Meet Team USA: Jessica Long

Age: 24
Sport: Swimming

As Olympians go, it’s hard to find more successful than Jessica Long. A 12-time gold medalist, Long has dominated Paralympic swimming since she began competing in the Games in 2004. But maybe more impressive is that she swam in her first Paralympic Games as a 12 year old — and she won gold!

Long was born in Siberia and when she was 13 months old adopted by a family who moved her to the United States. She was born with a condition called fibular hemimelia, which affects the length of bones in the legs.  That led to both of her legs being amputated below the knees. But that didn’t hold Long back. She was an active kid, and before long excelled in the pool. Now she’s one of the great swimmers — either in the Olympics or Paralympics — and she’s headed to Rio for her fourth Paralympics and a shot at more hardware.

Sports Illustrated Kids spoke with Long at the Airweave booth Olympics Media Day in New York about her preparation for the 2016 Games, the importance of a solid night’s sleep, and how she overcame obstacles to reach the pinnacle of her sport.

What’s it been like preparing for these Olympics?

Oh my goodness it’s been crazy. This is my fourth Paralympic Games and I’m just so excited. Preparation has just been, right now, a lot of the work is done so it’s focusing on the details, whether that’s nutrition or recovery or just getting enough sleep. That’s why I’m so excited to stand here and be a part of Airweave because sleep is really important for me, so it’s been great, yeah.

Is preparing for your fourth Olympics different from the first?

Oh yeah. So when I first went I was 12 years old and I wasn’t expecting to make the team. But that I was just so young, I don’t think I knew the significance of it. Now being a 24-year-old, I don’t feel like I have all this pressure. I’m so used to competing in front of a large crowd. I have a routine down and what’s just left to do is step up and race for Team USA.

Is competing in the Paralympics as a 12-year-old normal?

No, I think I was the youngest to ever go and win a gold medal. So that was pretty crazy. I’m a little competitive so that was part of it. 

When you competed at 12, how old were the people you were swimming against?

For my first gold that I won as a 12-year-old, I out-touched the world-record holder from Israel and I think she was in her late 20s. I just remember at one point, when it was her and I neck and neck, and I remember as a 12-year-old saying, “I did not come here to get second.” I ended up touching and beating her by a tenth of a second. That’s pretty crazy to think that that’s what started my career, and here I am years later still swimming.

What does it do for you as a 12-year-old, winning a gold medal in a Paralympic event?

It’s incredible. It’s definitely taught me to be humble and to work hard and to set short- and long-term goals. Records are made to be broken and that’s what makes it so fun. And it’s easy to get to the top. But it’s really hard to stay there. I’m really looking forward to Rio and hopefully defending the gold.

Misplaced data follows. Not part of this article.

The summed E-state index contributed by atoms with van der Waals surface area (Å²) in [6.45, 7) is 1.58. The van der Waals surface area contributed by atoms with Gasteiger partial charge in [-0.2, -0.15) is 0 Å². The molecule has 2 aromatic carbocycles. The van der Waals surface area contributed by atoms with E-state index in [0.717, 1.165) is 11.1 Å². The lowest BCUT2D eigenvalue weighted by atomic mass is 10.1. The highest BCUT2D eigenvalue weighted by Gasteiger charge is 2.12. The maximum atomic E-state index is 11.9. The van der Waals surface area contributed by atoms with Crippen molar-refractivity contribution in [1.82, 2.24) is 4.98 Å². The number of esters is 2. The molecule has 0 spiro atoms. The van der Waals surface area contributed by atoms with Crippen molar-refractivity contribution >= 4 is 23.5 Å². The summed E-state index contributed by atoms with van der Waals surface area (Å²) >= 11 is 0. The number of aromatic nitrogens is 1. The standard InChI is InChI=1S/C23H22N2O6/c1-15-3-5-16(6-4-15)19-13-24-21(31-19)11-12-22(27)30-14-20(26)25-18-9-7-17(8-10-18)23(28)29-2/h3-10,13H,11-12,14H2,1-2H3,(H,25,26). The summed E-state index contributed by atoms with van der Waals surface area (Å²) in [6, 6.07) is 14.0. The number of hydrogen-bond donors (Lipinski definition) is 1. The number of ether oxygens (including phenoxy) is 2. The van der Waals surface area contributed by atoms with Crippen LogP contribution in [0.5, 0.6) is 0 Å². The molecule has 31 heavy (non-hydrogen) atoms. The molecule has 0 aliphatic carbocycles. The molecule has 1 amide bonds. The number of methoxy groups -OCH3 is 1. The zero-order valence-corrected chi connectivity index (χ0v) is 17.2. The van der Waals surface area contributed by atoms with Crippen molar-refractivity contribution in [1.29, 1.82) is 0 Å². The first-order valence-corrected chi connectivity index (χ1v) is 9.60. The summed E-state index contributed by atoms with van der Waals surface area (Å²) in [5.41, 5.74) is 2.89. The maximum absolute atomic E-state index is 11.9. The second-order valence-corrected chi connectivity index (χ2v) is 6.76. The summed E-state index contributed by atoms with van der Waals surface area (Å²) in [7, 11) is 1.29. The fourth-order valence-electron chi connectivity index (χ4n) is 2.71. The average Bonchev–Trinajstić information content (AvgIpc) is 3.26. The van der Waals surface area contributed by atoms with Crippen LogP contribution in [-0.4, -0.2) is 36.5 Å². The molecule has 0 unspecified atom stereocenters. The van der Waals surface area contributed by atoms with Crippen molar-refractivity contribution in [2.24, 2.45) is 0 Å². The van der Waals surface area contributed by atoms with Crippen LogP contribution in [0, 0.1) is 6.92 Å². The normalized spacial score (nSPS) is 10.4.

Is Paralympic swimming different at all from able-bodied swimming?

Nope. The only thing is that some of us are missing arms or legs or can’t see. We’re just a little… Para, Paralympic. But it’s incredible, having a gold, silver, and bronze awarded just like the Olympics.

You mentioned sleep is really important. What other parts of your regiment are crucial to stay on top of your game?

Definitely sleep is very important. I feel like I’m always sleeping, whether it’s taking naps because swimmers are constantly up so early to jump in the pool. Nutrition is big too, just staying healthy and having a cheap meal or two. Recovery, which is kind of taking it easy and letting your body… You break it down all week, but just recovery when you can.

What do you do to chill out?

I’m probably always in my bed watching a movie or something. I love hanging out in my bed.

What advice would you give to a young athlete watching at home who might be disabled?

I think my advice would be to really embrace whatever you have. For me, missing both of my legs, all of my life, I was born this way. There are really hard days. I think everyone’s going to have really hard days. But those are the days when you have to press on and not give up. And it’s easier said than done. But I also think finding a sport, something that you love, and have a passion with that sport. For me being an amputee and finding swimming, you know, I swim against girls with legs. I found this drive within me and I just I loved being a part of a team. So I think that’s really important for anyone, any age, with or without a disability, is to be a part of a team.

For people watching at the Olympics at home, why should they tune in to the Paralympics?

Why shouldn’t they?! No, it’s incredible. For me, I’ve been around since 2004 and Paralympics was still very new. It’s really only been the last couple Games that it’s been picking up and I think it’s incredible. I think what’s so unique about a Paralympic athlete, I mean just any athlete, is there’s such a unique story. How can you not fall in love with inspiring stories, not only overcoming the challenges of being an elite athlete and training every single day but the challenges of being an amputee? Or, you know, Brad Snyder, who’s missing his eyesight? There’s so many incredible stories and I think people are going to love the Paralympics being televised in Rio.

Photos: Harry How/Getty Images (profile), Bob Leverone/Getty Images (action)

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